What you need to know:
- While Nairobi School gives a car to its top student each year, Alliance and many schools have a cash reward
Three years ago, Anthony Mbugua Kariuki, 17, watched as the best Kenya Certificate of Secondary Education candidate in his school — Nairobi School — received a brand new car.
He vowed that he would be the one to drive away in the top prize in the 2010 KCSE class.
The annual prize for top KCSE student in Nairobi School for the last three years, the car was the most powerful motivation for the KCSE candidates. So powerful was the lure that it raised the competition among the students a notch higher.
Mbugua survived the intense competition to emerge the school’s top KCSE candidate last year, scoring straight As in all of the eight subjects.
Besides topping his class, Kariuki was also placed number 21 in the top 100 candidates ranking nationally.
He had earned his car.
And on a warm Wednesday morning early this month, Mbugua’s entire family — his parents, siblings, aunts and uncles — accompanied him to Nairobi School to witness one of their own receive the hard earned prize.
But the car presentation never happened.
The school management told the disappointed young man that the rewarding rules had been changed; to get a car, a candidate had to appear on the top 10 in national KCSE ranking.
“I felt hurt; I had really worked hard to get that car,” said Mbugua.
“For the last three years, the best candidate always got a car. Why did they suddenly change the rules?”
Principal Cleophas Tirop says the school did not change the rules — rising competition for top KCSE grades did. With more and more KCSE candidates across the country scoring straight As, schools like Nairobi School are beginning to raise the bar for top prizes.
“It is no longer sustainable to award a car to the best student in the school, we have to raise the bar a little higher,” said Mr Tirop.
So instead of giving a car to the best candidate in the school, the institution decided that only those who made it to top 10 in national ranking deserved the expensive prize.
More than 100 kilometres away, another school had also promised its best KCSE student an irresistible prize.
The Parents Teachers Association of Kanjuri High School in Nyeri promised a brand new motorcycle for any candidate scoring a clean A in the national examination.
Like in Nairobi School, the school administration in Kanjuri says the prize drove the competition among students to a whole new level.
In 2009, the school got its first straight A, which was promptly rewarded with a brand new motorcycle worth Sh75,000.
Last year, the number of straight As shot to four, and the PTA had to dig deeper into the parents’ pockets to buy four new motorcycles.
And if the number of straight As continues to rise, Kanjuri High School principal Elijah Nguyo says, the PTA might have to raise the bar a little higher.
“We are foreseeing a situation where more students score straight As,” says Mr Nguyo.
“Then we might be forced to change the rules, for example we might reward only those candidates who make it to the top 100 in KCSE national ranking.”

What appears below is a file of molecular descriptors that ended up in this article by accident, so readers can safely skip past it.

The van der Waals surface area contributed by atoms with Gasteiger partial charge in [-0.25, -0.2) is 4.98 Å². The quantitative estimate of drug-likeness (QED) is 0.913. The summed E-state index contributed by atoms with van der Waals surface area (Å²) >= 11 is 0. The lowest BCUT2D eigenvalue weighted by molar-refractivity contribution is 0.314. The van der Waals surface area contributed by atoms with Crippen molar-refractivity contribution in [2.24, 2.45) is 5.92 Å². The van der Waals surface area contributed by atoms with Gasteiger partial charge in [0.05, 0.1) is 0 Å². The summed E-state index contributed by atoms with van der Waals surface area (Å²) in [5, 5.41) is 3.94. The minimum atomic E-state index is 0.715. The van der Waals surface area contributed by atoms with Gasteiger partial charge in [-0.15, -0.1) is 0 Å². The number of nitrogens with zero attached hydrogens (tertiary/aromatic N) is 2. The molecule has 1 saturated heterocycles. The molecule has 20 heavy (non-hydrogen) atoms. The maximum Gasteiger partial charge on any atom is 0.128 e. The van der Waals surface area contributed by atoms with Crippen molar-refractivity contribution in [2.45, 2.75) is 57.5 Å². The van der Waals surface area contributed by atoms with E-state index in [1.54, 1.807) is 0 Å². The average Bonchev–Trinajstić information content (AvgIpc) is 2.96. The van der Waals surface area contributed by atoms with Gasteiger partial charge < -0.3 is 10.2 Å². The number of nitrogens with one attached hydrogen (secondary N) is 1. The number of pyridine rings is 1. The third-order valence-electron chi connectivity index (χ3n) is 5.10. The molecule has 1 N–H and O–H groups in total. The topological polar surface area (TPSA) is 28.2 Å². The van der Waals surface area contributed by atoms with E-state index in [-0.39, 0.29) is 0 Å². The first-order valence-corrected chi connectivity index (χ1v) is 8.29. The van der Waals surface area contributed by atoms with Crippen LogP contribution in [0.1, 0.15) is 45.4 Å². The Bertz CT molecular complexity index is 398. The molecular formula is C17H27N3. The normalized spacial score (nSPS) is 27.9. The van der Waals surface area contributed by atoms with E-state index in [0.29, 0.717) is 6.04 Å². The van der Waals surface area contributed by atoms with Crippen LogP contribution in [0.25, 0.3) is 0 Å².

The bar is already raised in students‘ rewarding scheme in the country’s top school, Alliance.
According to principal David Kariuki, the school reserves a top prize of Sh10,000 only for students whose names appear on list of top KCSE scorers nationally.
“We do not reward everyone who scores an A; we reward what we call printed As — those that appear on the national ranking,” says Mr Kariuki.
This year, old students of Alliance paid Sh300,000 for 30 candidates who made it to the top 100 positions in 2010 KCSE examination.
Prof Inoonda Mwanje, a former Executive Director of the Institute of Policy Analysis and Research (IPAR), warns that student rewarding schemes currently run in many schools across the country risk collapsing at some point, generating unnecessary levels of mistrust between school authorities and the students they seek to motivate.
And when they do collapse, the university don warns that the levels of motivation among students will hit rock bottom, reversing gains made over the years.
According to the professor, schools that are serious in sustaining a comprehensive student-rewarding scheme must invest in special income-generating funds to sustain the rewards over the years.
They must also refrain from what he describes as elitist rewards such as cars.
“If schools think they can get money for annual prizes from charging extra fees or even ad hoc fund raising, they are wrong — it is not sustainable in the long run,” says Prof Mwanje.
The nature of the prizes, the don advises, should be negotiated by all the parties involved — including the students.
Even when the school management seeks to change the nature and manner of the reward, it must involve the students in the decision.
“Changing the rules of rewarding without consulting the students can be psychologically damaging for the students,” warns Prof Mwanje.
For Mbugua, the sudden change of rewarding rules at Nairobi School has left him feeling cheated. So much that the Sh3,000 Uchumi Supermarket gift voucher, the consolation prize that he received instead of a car, still lies in his room unspent.
He will be embarking on the next level of education with near nil motivation.